Just me talking about costume-y kind of stuff
Les Mis is one of the longest running plays on Broadway, so you'll be surprised to learn that I had never seen it before now. My sister had the original London cast album back in the day and it felt like she was in her room playing it 24/7 my entire senior year. I knew all the words to all the songs before I graduated high school. It came to Austin on tour while I was in college and my mom took my sister to see it. I couldn't go because I was doing my own show as usual. So, I missed my chance. I went to see the movie when it came out. I was so excited to finally see the show that I had only imagined seeing in my head for all those years. I thought the movie was terrible. It was not at all what I had imagined, there were entirely too many super close-up shots and the camera operator seemed drunk. But the unforgivable thing was the actors didn't have the voices for the roles, and I went away angry instead of satisfied. So I was really excited to finally see the show staged the way it was meant to be and played to a live audience with a huge barricade on stage built just for me.
It was everything I'd imagined all those years ago. The stage had a revolve, the barricade was in two pieces and came apart and rotated so you could see the other side. There was a trap door to the sewers for the Thenardiers to pop out of. There were costume changes galore! I really liked the costumes with the one exception that I thought adult Cosette could have been dressed in slightly brighter colors.
I found an old LA Times interview with her where she talks about her approach to costume design:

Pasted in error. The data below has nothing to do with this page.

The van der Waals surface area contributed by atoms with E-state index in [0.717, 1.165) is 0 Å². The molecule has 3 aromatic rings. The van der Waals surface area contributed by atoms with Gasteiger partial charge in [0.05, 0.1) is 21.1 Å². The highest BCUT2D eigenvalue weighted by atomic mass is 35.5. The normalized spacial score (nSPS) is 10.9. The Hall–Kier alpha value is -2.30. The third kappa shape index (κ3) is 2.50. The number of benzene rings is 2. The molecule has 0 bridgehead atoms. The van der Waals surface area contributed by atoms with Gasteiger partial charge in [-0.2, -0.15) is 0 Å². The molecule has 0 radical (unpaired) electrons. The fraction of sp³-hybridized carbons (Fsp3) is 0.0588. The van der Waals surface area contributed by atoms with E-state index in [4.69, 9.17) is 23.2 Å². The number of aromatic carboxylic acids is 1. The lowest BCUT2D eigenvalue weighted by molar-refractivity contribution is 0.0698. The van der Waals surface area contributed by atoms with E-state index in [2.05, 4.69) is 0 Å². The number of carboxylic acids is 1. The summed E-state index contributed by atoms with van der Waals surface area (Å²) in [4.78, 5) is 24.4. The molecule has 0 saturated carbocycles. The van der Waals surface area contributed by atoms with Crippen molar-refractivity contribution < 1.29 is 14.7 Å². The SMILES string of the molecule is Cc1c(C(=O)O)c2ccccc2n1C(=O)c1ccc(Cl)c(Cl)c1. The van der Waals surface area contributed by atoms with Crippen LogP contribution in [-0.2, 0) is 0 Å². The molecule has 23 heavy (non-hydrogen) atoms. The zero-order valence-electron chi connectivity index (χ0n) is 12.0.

"For me, it's never a matter of doing pretty costumes," said Neofitou. "I'm trying to bring a world--with period pieces, specifically, it's an alien world--to modern audiences, to make that world the present. I don't want to have a barrier between the audience and what's going on onstage. You have to make that costume so familiar, so real to that character, that the audience doesn't see the costumes, it sees the character."
"I'm trying to augment what the director is saying or the actor is doing," Neofitou says. When the emphasis of a character changes during rehearsals, which are frequently attended by the costume designer, "you do bend the costumes. The costumes are always fluid."
I have the full article linked below:
From the program I learned that there are 50 performers in the show with 22 of them understudying the 9 leading roles. Between them they wear 444 costumes and 35 wigs in the show, and the poor dressers each have to climb 600 stairs every performance.
The Queen's Theatre
The theatre opened in 1907 and ran plays and other entertainments until WWII when it was the first theatre in the West End to be bombed by the Germans during the run of Daphne du Maurier's Rebecca. The bomb landed directly on the building and destroyed the lobby and the facade, forcing the theatre to close. It took nineteen years and $250,000 to restore it to its original Edwardian splendour on the inside and something a bit more modern on the outside. It reopened in 1959 with a John Gielgud solo show of Shakespearean sonnets and monologues. It has been home to Les Miserables since 2004.
If you love Les Mis like most of us theatre folks do, you'll really enjoy this parody version that tells you everything you need to know about Les Mis in just three minutes. If you don't know anything about Les Mis, then watch this first!
James Corden sings Jean Valjean, Lin Manuel Miranda sings Javert, Jesse Tyler Ferguson sings Marius, Audra McDonald sings Cosette, and Jane Krakowski sings Eponine. This version is so much better than the film.